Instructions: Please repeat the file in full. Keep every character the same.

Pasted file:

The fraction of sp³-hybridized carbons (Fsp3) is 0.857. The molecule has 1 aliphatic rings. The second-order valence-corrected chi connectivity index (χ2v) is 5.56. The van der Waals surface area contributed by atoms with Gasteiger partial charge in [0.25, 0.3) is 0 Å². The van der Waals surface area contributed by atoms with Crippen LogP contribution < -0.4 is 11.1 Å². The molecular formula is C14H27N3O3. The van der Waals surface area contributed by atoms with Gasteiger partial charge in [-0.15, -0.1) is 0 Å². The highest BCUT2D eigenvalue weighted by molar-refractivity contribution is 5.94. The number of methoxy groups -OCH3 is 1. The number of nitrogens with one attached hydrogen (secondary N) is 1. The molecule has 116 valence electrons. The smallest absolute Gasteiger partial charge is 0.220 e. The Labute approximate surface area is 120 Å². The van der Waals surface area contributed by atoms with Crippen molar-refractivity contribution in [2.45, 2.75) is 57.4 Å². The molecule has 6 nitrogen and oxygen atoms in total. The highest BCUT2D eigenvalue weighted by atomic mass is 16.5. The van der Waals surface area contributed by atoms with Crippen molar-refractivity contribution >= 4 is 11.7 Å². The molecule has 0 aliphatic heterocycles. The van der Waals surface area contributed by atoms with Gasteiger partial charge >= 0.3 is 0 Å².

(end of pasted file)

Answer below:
The fraction of sp³-hybridized carbons (Fsp3) is 0.857. The molecule has 1 aliphatic rings. The second-order valence-corrected chi connectivity index (χ2v) is 5.56. The van der Waals surface area contributed by atoms with Gasteiger partial charge in [0.25, 0.3) is 0 Å². The van der Waals surface area contributed by atoms with Crippen LogP contribution < -0.4 is 11.1 Å². The molecular formula is C14H27N3O3. The van der Waals surface area contributed by atoms with Gasteiger partial charge in [-0.15, -0.1) is 0 Å². The highest BCUT2D eigenvalue weighted by molar-refractivity contribution is 5.94. The number of methoxy groups -OCH3 is 1. The number of nitrogens with one attached hydrogen (secondary N) is 1. The molecule has 116 valence electrons. The smallest absolute Gasteiger partial charge is 0.220 e. The Labute approximate surface area is 120 Å². The van der Waals surface area contributed by atoms with Crippen molar-refractivity contribution in [2.45, 2.75) is 57.4 Å². The molecule has 6 nitrogen and oxygen atoms in total. The highest BCUT2D eigenvalue weighted by atomic mass is 16.5. The van der Waals surface area contributed by atoms with Crippen molar-refractivity contribution >= 4 is 11.7 Å². The molecule has 0 aliphatic heterocycles. The van der Waals surface area contributed by atoms with Gasteiger partial charge >= 0.3 is 0 Å².